If Caught, Libya likely won’t Extradite Gaddafi

Jalil in London

Interim Libyan leader Jalil and UK PM Cameron. There has been more pressure on Libya to get those responsible for Yvonne Fletcher's murder extradited than to get Gaddafi, if captured, to the ICC (Photo: EPA)

In a recent comment, a reader of JiC sent me a link to a Guardian post entitled: Libya may refuse to extradite Yvonne Fletcher murder suspect. Some of the statements made in the piece by Libyan rebel officials may have major implications on whether Gaddafi, if captured, might ever reach The Hague.

For those who may not know, Yvonne Fletcher was a British police officer who was shot dead during a protest in 1984 outside of the Libyan embassy in London. Numerous groups had been hoping that, with the installation of the transitional government in Libya, her alleged murderer would be extradited to the UK to finally face justice. In the wake of Fletcher’s murder, the UK severed diplomatic relations with Libya.

So why is a piece on the extradition of Yvonne Fletcher’s murderer relevant to the Gaddafi case? Because of the following statement made by the interim justice minister in Libya’s governing National Transitional Council (NTC), Mohammed al-Alagi:

“We will not give any Libyan citizen to the west.”

Another member of the NTC, Hassan al-Sagheer, similarly declared:

“Libya has never extradited or handed over its citizens to a foreign country. We shall continue with this principle.”

In 1984, Yvonne Fletcher was shot dead during a protest outside of the Libyan embassy in London (Photo: Photograph: Mohamed Maklovf / Rex Features)

Those with a keen sense for irony will point out the rather awkward situation of Libya rejecting extradition of its own nationals, while demanding that neighbouring states return pro-Gaddafi nationals.

However, the statements above don’t necessarily mean that there is no way anyone – including Yvonne Fletcher’s killer – won’t be extradited, although they are indicative of the level of resistance among the rebel governors to handing over Libyan nationals. Yet another NTC member, Fawzi al-Ali, maintains that an individual can be extradited if a “special agreement” is reached to do so. In short, what this indicates is that there will have to be significant pressure and political will in order for anyone to be extradited to face justice – including Gaddafi.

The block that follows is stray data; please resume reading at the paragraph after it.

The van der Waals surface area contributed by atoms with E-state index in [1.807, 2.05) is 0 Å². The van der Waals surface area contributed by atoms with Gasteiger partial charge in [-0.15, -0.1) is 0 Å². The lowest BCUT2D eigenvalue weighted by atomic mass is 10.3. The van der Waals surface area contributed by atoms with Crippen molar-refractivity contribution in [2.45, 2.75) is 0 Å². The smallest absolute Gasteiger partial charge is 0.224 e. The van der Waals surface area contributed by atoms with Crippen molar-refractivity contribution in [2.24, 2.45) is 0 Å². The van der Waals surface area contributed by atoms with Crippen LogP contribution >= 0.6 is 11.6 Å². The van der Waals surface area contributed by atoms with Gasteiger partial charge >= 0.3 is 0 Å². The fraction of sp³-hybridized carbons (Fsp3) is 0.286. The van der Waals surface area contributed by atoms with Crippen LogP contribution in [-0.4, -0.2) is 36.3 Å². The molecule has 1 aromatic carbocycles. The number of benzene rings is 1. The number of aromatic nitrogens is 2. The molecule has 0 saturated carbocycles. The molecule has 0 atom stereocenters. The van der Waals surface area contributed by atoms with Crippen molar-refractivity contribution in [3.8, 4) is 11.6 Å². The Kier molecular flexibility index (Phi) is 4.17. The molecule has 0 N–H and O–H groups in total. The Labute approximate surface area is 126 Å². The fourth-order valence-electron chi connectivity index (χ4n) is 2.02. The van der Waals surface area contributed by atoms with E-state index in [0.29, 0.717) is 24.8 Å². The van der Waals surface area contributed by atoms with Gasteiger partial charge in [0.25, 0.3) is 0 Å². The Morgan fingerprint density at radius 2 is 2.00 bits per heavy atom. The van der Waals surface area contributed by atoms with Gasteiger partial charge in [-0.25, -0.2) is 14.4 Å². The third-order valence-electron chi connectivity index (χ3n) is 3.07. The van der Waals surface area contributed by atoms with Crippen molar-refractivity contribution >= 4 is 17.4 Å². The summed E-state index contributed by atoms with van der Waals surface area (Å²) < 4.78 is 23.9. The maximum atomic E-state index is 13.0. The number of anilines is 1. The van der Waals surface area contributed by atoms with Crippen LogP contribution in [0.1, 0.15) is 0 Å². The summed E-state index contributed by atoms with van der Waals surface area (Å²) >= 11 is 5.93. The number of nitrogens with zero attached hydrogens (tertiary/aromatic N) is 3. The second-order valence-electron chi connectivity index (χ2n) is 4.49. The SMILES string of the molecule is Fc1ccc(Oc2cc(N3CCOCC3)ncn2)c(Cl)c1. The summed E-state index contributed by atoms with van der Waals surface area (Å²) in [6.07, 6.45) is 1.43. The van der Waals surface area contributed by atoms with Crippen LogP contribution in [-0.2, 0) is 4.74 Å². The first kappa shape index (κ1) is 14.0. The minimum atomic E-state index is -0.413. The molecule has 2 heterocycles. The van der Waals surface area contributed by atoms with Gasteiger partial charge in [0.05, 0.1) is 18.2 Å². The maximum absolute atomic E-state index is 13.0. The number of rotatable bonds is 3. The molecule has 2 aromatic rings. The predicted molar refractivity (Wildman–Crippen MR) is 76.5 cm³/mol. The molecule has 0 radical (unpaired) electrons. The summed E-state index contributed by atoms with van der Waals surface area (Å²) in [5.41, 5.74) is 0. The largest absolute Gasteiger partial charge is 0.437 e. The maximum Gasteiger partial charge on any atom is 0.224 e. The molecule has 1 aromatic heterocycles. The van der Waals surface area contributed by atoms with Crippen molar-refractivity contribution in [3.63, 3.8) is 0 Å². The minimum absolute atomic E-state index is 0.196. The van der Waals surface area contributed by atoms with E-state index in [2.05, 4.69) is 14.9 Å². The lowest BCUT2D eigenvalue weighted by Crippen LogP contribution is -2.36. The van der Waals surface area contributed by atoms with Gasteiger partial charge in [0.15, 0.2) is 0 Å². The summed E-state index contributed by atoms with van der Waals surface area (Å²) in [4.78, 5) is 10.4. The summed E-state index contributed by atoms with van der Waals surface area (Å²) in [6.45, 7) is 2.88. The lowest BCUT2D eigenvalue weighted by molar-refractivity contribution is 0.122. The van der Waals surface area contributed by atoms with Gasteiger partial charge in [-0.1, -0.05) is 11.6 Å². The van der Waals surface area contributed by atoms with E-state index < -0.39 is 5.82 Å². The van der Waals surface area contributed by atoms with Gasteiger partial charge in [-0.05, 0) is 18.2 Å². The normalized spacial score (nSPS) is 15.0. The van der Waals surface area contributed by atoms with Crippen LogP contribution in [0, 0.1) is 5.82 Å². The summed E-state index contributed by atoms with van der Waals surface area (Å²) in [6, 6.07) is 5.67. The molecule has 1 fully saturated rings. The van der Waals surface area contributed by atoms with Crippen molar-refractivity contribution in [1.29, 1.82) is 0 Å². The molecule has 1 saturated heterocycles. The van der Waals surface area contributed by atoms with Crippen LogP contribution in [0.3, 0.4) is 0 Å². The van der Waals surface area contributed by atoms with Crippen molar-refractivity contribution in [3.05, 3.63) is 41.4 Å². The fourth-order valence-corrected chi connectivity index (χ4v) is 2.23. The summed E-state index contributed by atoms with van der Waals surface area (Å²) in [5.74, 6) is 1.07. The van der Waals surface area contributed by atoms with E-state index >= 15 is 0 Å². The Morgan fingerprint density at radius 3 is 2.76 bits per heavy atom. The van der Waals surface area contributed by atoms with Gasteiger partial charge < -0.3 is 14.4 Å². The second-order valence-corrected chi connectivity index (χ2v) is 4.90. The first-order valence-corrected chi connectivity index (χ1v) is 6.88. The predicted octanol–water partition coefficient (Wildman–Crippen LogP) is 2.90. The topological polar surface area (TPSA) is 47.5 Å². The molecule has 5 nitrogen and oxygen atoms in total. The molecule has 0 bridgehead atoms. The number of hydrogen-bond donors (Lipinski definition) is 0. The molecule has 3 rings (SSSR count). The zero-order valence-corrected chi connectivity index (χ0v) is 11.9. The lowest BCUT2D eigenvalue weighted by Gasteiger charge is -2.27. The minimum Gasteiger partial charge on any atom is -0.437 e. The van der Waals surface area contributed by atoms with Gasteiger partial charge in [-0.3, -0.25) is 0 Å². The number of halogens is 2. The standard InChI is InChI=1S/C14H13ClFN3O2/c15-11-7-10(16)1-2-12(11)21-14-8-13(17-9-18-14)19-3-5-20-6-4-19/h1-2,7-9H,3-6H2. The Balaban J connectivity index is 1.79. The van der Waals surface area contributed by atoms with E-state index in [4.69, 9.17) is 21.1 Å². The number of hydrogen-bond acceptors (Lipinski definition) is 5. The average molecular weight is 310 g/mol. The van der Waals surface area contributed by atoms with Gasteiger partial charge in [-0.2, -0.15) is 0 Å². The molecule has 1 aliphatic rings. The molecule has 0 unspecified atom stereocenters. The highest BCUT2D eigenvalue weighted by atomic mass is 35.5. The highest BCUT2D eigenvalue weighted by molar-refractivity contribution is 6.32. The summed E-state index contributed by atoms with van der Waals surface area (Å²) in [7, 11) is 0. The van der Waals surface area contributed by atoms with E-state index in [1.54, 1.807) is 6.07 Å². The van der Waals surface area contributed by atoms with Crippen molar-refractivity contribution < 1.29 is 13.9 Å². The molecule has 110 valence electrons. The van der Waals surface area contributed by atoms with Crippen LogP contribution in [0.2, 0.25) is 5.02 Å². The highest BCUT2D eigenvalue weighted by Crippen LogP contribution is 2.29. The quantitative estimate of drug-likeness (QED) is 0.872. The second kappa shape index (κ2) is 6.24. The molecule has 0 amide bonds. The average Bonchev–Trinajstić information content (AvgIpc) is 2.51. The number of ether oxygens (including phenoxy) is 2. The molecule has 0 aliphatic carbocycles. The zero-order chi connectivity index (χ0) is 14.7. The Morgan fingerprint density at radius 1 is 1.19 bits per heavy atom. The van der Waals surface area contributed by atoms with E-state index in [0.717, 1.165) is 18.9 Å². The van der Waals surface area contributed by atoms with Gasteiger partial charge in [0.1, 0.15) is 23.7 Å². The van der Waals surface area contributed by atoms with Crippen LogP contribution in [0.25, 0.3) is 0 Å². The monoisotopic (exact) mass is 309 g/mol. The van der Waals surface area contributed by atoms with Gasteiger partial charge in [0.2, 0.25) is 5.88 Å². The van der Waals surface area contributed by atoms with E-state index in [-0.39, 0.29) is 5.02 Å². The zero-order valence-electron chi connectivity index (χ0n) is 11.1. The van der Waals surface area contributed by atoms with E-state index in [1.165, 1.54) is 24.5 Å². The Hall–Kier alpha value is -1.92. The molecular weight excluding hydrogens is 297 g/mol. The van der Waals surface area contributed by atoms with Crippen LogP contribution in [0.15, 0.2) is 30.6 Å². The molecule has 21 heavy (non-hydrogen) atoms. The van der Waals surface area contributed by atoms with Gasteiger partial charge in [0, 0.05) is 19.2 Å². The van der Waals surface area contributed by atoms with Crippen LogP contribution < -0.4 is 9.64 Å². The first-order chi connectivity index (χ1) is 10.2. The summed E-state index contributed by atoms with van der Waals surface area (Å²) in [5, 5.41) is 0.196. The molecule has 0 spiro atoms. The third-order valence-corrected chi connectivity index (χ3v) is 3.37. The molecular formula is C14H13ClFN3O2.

Unfortunately, for those who would like to see Gaddafi tried in The Hague (as well as those, myself included, who would like to see an ICC trial in Libya), such pressure from states is virtually absent to date. During the early stages of the conflict, key international powers, including the US and the UK, professed the need for Gaddafi to face international justice. More recently, these states have done an about-face, arguing that justice for Gaddafi’s acts is entirely up to the Libyan people (read: the NTC).

Indeed, while Yvonne Fletcher’s murderer should certainly face justice – and the UK is right to press the NTC on the matter – there is more pressure to achieve justice for her death than for the alleged war crimes and crimes committed by Gaddafi against his own people. That says a lot.

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About Mark Kersten

Mark is a PhD student in International Relations at the London School of Economics. His work focuses on the nexus of international criminal justice and conflict resolution. Specifically, he is examining the effects of the ICC on peace processes and negotiations in northern Uganda and Libya.
This entry was posted in International Criminal Court (ICC), Libya, Libya and the ICC, The Tripoli Three (Tripoli3), United Kingdom, War crimes. Bookmark the permalink.

One Response to If Caught, Libya likely won’t Extradite Gaddafi

  1. Stan says:

    I can see how having Gaddafi tried in Libya would be a smart move towards establishing some kind of a global justice architecture. But I think it will not happen – the new Libyan government would certainly view it as giving up part of their sovereignty. It would also make the new gov’t prone to charges of kowtowing to the West – something they will work hard to avoid. So we have global rationality vs local politics – guess which one will win?

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